Planning for Succession
©1983 by Arlo E. Moehlenpah


“One generation passeth away, and another generation cometh: but the earth abideth forever,” Ecclesiastes 1:4.

 “Yea, I hated all my labour which I had taken under the sun: because I should leave it unto the man that shall be after me. And who knoweth whether he shall be a wise man or a fool? Yet shall he have rule over all my labour wherein I have laboured, and wherein I have shewed myself wise under the sun. This is also vanity,” Ecclesiastes 2:18, 19.

Ecclesiastes 1:3-11 mentions a number of cycles. Solomon mentions that the sun rises and the sun sets. This has happened since creation and will continue to happen. Also, the waters run into the sea, evaporate, form clouds, and rain. These cycles continue to happen. Just as sure as these cycles happen one generation passes away and another generation comes. Later, that generation too will pass and another will come. It has happened over and over again and will continue to happen. Unless the rapture takes place, this generation is either passing or coming. If this generation is coming, it will someday be the generation passing.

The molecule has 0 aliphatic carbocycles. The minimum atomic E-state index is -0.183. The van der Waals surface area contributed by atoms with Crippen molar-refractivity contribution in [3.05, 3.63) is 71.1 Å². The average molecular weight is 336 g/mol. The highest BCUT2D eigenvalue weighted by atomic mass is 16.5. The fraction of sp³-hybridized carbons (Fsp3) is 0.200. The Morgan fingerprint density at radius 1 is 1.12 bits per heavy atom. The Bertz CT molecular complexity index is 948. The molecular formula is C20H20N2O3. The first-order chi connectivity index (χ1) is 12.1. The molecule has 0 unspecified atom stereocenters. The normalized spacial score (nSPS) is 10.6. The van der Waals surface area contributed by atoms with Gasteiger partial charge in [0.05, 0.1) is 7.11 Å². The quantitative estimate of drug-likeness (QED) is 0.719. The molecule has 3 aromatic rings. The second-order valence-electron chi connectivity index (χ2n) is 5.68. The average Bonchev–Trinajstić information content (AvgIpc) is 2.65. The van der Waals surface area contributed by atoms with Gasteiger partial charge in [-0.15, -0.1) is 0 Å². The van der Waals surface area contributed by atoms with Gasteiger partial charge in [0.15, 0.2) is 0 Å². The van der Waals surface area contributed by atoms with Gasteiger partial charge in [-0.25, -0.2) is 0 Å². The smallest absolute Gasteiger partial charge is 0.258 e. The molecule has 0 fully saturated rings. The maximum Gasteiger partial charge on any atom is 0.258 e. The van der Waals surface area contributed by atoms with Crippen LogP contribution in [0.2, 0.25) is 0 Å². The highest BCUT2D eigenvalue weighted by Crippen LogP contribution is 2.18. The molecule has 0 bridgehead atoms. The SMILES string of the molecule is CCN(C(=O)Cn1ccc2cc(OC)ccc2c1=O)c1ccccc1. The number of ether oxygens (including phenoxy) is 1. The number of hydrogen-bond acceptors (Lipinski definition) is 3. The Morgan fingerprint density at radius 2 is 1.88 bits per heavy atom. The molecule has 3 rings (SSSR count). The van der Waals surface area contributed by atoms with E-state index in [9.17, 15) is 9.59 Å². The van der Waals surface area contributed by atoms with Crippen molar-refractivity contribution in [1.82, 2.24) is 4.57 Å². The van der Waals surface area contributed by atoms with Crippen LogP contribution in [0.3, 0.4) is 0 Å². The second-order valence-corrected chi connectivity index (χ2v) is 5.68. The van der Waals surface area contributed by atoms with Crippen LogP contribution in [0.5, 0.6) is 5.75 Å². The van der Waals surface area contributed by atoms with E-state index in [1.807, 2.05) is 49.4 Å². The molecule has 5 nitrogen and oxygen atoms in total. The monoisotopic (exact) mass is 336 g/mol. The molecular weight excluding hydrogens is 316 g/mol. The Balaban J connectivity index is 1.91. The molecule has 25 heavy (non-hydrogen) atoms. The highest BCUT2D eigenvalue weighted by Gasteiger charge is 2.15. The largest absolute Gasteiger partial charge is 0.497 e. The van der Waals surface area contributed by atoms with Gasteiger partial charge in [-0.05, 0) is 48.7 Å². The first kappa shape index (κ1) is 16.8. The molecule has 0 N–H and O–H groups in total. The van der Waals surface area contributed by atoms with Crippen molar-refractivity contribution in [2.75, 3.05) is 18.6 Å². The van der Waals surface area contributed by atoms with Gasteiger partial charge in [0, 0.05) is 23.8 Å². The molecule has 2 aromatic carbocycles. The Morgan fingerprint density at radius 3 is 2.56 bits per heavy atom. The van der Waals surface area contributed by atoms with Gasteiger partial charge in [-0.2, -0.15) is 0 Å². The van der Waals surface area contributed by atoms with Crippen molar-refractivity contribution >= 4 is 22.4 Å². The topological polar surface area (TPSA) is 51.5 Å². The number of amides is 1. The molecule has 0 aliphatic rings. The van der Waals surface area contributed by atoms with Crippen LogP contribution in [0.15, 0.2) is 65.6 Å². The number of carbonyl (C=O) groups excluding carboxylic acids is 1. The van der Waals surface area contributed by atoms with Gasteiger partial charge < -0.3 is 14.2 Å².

It is unavoidable that everything one has worked for will be turned over to someone else. This applies to almost every station of life, whether it be pastoring a church, owning a business or passing on possessions when one passes away. Have you decided who will manage your affairs when you pass from this life? Will you leave it to chance or to the state? Have you trained your successor by giving that person increased responsibility and authority, or have you kept it mostly to yourself?